Most community bankers we know have read at least part of The Art of War by Sun Tzu. This famous military general and tactician taught us such things as to "keep your friends close and your enemies closer"; that "the supreme art of war is to subdue the enemy without fighting" and that "excellence consists of breaking the enemy's resistance without fighting." His teachings are still used today in business, sports and warfare, so he must have known what he was talking about.
Yesterday, we highlighted the recent move by competitors to surreptitiously gain information from community bankers. The goal is to capture more customers, collect income and generally inflict casualties on community banks. Today, we look at some common strategies and tactics used by these "frenemies" so you can better prepare and respond.
First of all, it is important to know these competitors are actively seeking an edge, and getting your information from you is very important. It can start with something that seems as benign as simply running your asset liability model for you. Yet, doing so gives the competitor your entire loan and deposit listing. This gives them the structure of your loans, including such data as the amount of each loan, the types of prepayments you use, origination dates, loan sectors, pricing and even down to the address and zip code. Given that data, and a little bit of analytical analysis, you can find out who the borrower is with about five minutes of work on the Internet. Then, when the time is right, the competitor can approach the largest clients on the list that generate the most value for the bank and refinance them away.
Another way these "frenemies" move to establish a relationship with your bank is by offering what appear to be pseudo-correspondent banking services. These are but a sideline to the normal banking services they offer directly to customers in your market. Once a relationship is established, these banks focus on the data in order to dig in and see what sort of loans you offer, how you structure things and where your customer concentrations may reside. Worse yet, they may even offer a loan pricing or relationship profitability model, through which some banks unknowingly load up very proprietary information about all of their customers. In doing so, these banks are effectively serving their information up to these competitors on a silver platter.
If you are still thinking, "Well, that is interesting, but it hasn't happened to me yet," we have some news for you to consider. You already know competition is fierce and both large and regional banks are trying to capture every single customer that surfaces. Like you, we see and hear this all the time from community bankers and observe it in the loan pricing levels that surface out there. What you may not have realized, however, is how quietly effective these competitors have already been.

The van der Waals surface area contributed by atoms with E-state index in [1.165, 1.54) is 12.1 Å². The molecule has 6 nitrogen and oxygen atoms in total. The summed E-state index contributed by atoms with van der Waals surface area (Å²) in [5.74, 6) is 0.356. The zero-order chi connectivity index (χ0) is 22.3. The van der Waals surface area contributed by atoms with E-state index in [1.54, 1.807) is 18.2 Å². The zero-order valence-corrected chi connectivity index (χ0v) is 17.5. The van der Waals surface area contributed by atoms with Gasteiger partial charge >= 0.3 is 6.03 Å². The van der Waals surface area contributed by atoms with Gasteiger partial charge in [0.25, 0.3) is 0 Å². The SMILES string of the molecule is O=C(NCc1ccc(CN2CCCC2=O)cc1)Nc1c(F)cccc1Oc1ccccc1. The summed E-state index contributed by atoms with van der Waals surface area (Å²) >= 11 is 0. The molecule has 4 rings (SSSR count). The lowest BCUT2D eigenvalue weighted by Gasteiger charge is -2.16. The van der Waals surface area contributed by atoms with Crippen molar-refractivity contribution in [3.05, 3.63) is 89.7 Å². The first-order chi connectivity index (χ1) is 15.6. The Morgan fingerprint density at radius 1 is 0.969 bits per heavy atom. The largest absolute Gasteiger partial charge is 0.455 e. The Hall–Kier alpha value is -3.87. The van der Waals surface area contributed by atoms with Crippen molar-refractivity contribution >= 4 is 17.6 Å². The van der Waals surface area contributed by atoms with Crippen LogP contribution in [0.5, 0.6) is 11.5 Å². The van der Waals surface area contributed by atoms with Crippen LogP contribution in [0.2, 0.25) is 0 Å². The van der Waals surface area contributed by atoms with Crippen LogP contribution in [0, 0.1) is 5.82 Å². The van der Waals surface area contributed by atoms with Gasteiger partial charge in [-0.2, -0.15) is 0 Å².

Consider FDIC data comparing loan balances for the industry from 2Q 2012 vs. 2Q 2013. During that period, institutions with assets <$100mm have seen net loan totals drop nearly 10%. That is huge, but it isn't the whole story. Consider as well that institutions with assets $100mm to $1B have been running in place and are virtually flat during this same time (+0.2%). Meanwhile, institutions with assets $1B to $10B have grown loans by 4.1%, and those with assets $10B+ have increased them by nearly 5.0%. Make no mistake, there are only so many customers to be had and competition is stiff.
Things are moving quickly and community banks cannot accept the status quo. These are extremely good and organized competitors, actively targeting your bank franchise. Their analytics have also improved, so they can comb through your data much faster and they absolutely want your customers. Protect your franchise - don't share your data with competitors.
As you know from your readership of this publication, we care deeply about community banks and we always have. We never compete with you and we want you to win this fight. We can help, but the first step is to break free and stop using competitors altogether. Sure, they may be nice people, but they are also competitors that are targeting your bank. It just doesn't make sense to give competitors your client information, detailed insight of your operations or ongoing feedback.
It is also 5x to 16x harder to capture a new client than to keep an existing one, so don't let competitors see anything you are doing and protect what you have worked so hard to build. In short, stop buying things from (or sharing information with) any banks that take deposits from consumers/businesses or originate loans to them directly, because they are your competition.